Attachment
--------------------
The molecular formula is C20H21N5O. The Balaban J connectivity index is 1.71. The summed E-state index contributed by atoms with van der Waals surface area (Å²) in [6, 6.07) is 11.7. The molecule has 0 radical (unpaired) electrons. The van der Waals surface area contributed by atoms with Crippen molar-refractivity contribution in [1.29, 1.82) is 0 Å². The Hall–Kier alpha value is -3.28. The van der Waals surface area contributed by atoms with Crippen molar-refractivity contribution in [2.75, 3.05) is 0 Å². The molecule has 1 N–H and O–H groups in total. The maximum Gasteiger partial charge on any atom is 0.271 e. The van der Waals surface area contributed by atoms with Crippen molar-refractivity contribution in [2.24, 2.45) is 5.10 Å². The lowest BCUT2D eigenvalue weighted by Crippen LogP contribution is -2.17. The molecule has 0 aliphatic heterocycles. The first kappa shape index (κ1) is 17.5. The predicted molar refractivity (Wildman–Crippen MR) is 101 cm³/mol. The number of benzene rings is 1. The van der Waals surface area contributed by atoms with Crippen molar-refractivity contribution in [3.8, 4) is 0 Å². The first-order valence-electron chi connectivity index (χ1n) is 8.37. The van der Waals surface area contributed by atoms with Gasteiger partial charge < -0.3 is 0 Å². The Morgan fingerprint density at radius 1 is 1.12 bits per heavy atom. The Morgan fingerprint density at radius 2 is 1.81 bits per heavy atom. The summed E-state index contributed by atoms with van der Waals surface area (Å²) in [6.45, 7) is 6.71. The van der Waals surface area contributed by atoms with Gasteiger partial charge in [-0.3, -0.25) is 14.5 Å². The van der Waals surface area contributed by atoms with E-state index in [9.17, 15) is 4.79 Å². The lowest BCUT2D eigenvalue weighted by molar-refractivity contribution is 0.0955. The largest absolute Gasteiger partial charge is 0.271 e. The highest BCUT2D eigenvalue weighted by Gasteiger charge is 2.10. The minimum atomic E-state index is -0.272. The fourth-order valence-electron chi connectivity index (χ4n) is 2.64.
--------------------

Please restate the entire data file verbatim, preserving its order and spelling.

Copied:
The molecular formula is C20H21N5O. The Balaban J connectivity index is 1.71. The summed E-state index contributed by atoms with van der Waals surface area (Å²) in [6, 6.07) is 11.7. The molecule has 0 radical (unpaired) electrons. The van der Waals surface area contributed by atoms with Crippen molar-refractivity contribution in [1.29, 1.82) is 0 Å². The Hall–Kier alpha value is -3.28. The van der Waals surface area contributed by atoms with Crippen molar-refractivity contribution in [2.75, 3.05) is 0 Å². The molecule has 1 N–H and O–H groups in total. The maximum Gasteiger partial charge on any atom is 0.271 e. The van der Waals surface area contributed by atoms with Crippen molar-refractivity contribution in [2.24, 2.45) is 5.10 Å². The lowest BCUT2D eigenvalue weighted by Crippen LogP contribution is -2.17. The molecule has 0 aliphatic heterocycles. The first kappa shape index (κ1) is 17.5. The predicted molar refractivity (Wildman–Crippen MR) is 101 cm³/mol. The number of benzene rings is 1. The van der Waals surface area contributed by atoms with Crippen molar-refractivity contribution in [3.8, 4) is 0 Å². The first-order valence-electron chi connectivity index (χ1n) is 8.37. The van der Waals surface area contributed by atoms with Gasteiger partial charge < -0.3 is 0 Å². The Morgan fingerprint density at radius 1 is 1.12 bits per heavy atom. The Morgan fingerprint density at radius 2 is 1.81 bits per heavy atom. The summed E-state index contributed by atoms with van der Waals surface area (Å²) in [6.45, 7) is 6.71. The van der Waals surface area contributed by atoms with Gasteiger partial charge in [-0.3, -0.25) is 14.5 Å². The van der Waals surface area contributed by atoms with E-state index in [9.17, 15) is 4.79 Å². The lowest BCUT2D eigenvalue weighted by molar-refractivity contribution is 0.0955. The largest absolute Gasteiger partial charge is 0.271 e. The highest BCUT2D eigenvalue weighted by Gasteiger charge is 2.10. The minimum atomic E-state index is -0.272. The fourth-order valence-electron chi connectivity index (χ4n) is 2.64.